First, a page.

By Newfield, Jack
The Nation , Vol. 244
MAYOR DALEY IS ALIVE AND WELL IN N.Y.C.
New York City's corruption scandals are now intheir second year. A borough president has committed suicide. A city official has been convicted of taking bribes next to the urinals of the best yuppie restaurants. A failed quack sex therapist has admitted to being a bagman. A Democratic Party leader has been revealed to be an intimate friend of a mobster who murdered a police officer. A former Miss America has taken the Fifth Amendment to avoid answering questions about how her lover obtained $150 million in city contracts. The crime rate among Democratic Party bosses in New York, 50 percent, is now higher than for any other identifiable grouping in the world.
The time has come to try to understand how itcame to pass that a "reform' Mayor has presided over a government that resembles a parody of Dallas or Dynasty, and to suggest a few remedies to the chronic corruption that has afflicted one-party cities like Chicago, Boston, Philadelphia and Camden, New Jersey.
Since the age of television and the rise ofmedia consultants like David Garth, political scientists have been composing the epitaph for big-city political machines. But at least in New York the machine has proved to be durable and adaptable. It elected Edward Koch as Mayor in 1977, and its alliance with City Hall is the principal cause of the present scandals.
Koch announced his candidacy for Mayor asan underdog reformer. He campaigned against the machine and for the death penalty, a double message that helped him win Manhattan and the Flatbush section of Brooklyn. His slogan was, "After eight years of charisma [John Lindsay] and four years of the clubhouse [Abraham Beame], why not try competence?'
The machine backed Beame, but Beame finished thirdand there was a runoff between Koch and Mario Cuomo. Party bosses. They all endorsed him in exchange for promises of patronage and access, and Koch defeated Cuomo.
The machine made Kochcome to it even after it had backed the losing candidate, because the machine is an infrastructure of permanent institutions. It contains law firms, landlords who make contributions, judges who channel judicial patronage to clubhouse lawyers, printing companies that get all the petition and literature business, community newspapers that receive judicial advertising, and friendly unions. In the Bronx, it controls the community school boards and picks principals on the basis of politics, not education.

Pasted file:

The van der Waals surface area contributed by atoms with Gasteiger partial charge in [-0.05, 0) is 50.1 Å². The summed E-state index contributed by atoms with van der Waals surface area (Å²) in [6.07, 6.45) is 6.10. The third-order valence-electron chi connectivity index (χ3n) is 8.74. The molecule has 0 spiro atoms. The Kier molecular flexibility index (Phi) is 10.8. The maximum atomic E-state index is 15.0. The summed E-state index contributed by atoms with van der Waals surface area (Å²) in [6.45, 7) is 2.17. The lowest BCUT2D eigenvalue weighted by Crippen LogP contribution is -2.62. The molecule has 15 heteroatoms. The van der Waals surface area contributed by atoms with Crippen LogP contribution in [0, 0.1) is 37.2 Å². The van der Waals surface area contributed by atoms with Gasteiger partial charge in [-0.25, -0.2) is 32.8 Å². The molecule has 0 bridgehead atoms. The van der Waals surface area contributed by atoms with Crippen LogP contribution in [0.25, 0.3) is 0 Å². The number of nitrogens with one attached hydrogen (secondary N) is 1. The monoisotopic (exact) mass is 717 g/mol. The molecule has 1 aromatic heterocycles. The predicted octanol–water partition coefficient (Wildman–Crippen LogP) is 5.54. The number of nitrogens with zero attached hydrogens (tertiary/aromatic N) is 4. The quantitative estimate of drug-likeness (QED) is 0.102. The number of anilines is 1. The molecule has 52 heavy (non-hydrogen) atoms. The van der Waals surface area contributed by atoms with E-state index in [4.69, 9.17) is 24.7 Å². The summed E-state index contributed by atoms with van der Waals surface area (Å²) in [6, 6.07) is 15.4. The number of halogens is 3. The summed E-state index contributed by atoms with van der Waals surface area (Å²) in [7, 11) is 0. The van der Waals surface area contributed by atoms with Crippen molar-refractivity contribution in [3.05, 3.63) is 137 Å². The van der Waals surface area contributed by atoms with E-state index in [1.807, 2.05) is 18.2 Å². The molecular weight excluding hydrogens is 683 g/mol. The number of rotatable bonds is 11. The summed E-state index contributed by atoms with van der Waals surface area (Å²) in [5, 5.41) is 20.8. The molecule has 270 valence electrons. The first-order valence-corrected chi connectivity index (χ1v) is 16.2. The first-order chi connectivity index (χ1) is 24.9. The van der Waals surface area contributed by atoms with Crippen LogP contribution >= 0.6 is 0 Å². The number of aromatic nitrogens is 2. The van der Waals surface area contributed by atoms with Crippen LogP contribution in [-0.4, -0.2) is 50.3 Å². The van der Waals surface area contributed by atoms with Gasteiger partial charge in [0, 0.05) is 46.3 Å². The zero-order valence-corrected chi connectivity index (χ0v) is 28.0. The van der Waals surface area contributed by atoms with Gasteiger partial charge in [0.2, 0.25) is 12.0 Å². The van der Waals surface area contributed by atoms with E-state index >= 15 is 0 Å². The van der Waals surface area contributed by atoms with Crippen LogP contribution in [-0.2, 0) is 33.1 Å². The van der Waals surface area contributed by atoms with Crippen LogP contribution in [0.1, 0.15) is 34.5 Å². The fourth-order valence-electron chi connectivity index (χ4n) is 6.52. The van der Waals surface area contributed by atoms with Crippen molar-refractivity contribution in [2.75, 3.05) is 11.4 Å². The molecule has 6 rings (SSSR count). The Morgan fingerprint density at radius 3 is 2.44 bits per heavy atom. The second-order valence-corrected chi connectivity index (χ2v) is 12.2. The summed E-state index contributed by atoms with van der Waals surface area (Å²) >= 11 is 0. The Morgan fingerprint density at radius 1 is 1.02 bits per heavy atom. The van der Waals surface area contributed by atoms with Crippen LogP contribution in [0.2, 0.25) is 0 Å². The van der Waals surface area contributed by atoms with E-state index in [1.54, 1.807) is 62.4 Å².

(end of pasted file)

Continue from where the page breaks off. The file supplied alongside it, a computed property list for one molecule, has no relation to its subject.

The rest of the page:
The machine is rooted in the values of power and greed,just as Wall Street is rooted in the values of greed and power. The inside traders in both subcultures are natural products of their environment.
Mario Cuomo refused to ask Brooklyn Democratic bossMeade Esposito for the machine's backing in 1977 because he understood that it would compromise the independence of any future government. Cuomo had a family, his religion, his law practice and a rich interior existence. He knew his life would not be over if he lost an election. But the more one-dimensional Koch had a need to win at any cost. He capitulated for power, not money. He knew as well as Cuomo what Esposito and the other bosses were all about. (Esposito is under indictment brought by the United States Attorney's office for bribery, fraud and conspiracy.) Koch had started his career by defeating Tammany boss Carmine DeSapio in a campaign that promised the abolition of patronage and the establishment of expert screening committees to choose commissioners based on merit. In 1974, Koch congratulated me on an article I had written for The Village Voice exposing Esposito's ties to organized crime. He then began his own crusade against Esposito's influence and started to needle me to write more frequently about the Brooklyn boss.
But by the time his second book, Politics, was published,in 1985, Koch was boasting about his secret covenant with Esposito to win the 1977 runoff. …